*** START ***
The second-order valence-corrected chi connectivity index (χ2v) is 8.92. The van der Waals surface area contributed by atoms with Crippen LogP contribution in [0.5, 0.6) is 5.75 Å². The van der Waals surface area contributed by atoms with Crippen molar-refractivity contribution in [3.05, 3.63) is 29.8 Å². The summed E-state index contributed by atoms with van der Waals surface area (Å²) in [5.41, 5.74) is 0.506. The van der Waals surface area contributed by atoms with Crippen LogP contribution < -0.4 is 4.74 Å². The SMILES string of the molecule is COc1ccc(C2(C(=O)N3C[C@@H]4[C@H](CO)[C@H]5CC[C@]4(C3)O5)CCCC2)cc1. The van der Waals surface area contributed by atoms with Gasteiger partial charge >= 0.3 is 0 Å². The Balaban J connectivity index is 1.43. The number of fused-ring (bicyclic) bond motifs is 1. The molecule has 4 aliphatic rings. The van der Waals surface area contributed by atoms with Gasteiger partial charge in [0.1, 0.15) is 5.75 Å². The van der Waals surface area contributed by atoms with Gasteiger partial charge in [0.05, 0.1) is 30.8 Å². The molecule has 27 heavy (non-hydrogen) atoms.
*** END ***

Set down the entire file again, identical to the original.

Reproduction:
The second-order valence-corrected chi connectivity index (χ2v) is 8.92. The van der Waals surface area contributed by atoms with Crippen LogP contribution in [0.5, 0.6) is 5.75 Å². The van der Waals surface area contributed by atoms with Crippen molar-refractivity contribution in [3.05, 3.63) is 29.8 Å². The summed E-state index contributed by atoms with van der Waals surface area (Å²) in [5.41, 5.74) is 0.506. The van der Waals surface area contributed by atoms with Crippen LogP contribution < -0.4 is 4.74 Å². The SMILES string of the molecule is COc1ccc(C2(C(=O)N3C[C@@H]4[C@H](CO)[C@H]5CC[C@]4(C3)O5)CCCC2)cc1. The van der Waals surface area contributed by atoms with Gasteiger partial charge >= 0.3 is 0 Å². The Balaban J connectivity index is 1.43. The number of fused-ring (bicyclic) bond motifs is 1. The molecule has 4 aliphatic rings. The van der Waals surface area contributed by atoms with Gasteiger partial charge in [0.1, 0.15) is 5.75 Å². The van der Waals surface area contributed by atoms with Gasteiger partial charge in [0.05, 0.1) is 30.8 Å². The molecule has 27 heavy (non-hydrogen) atoms.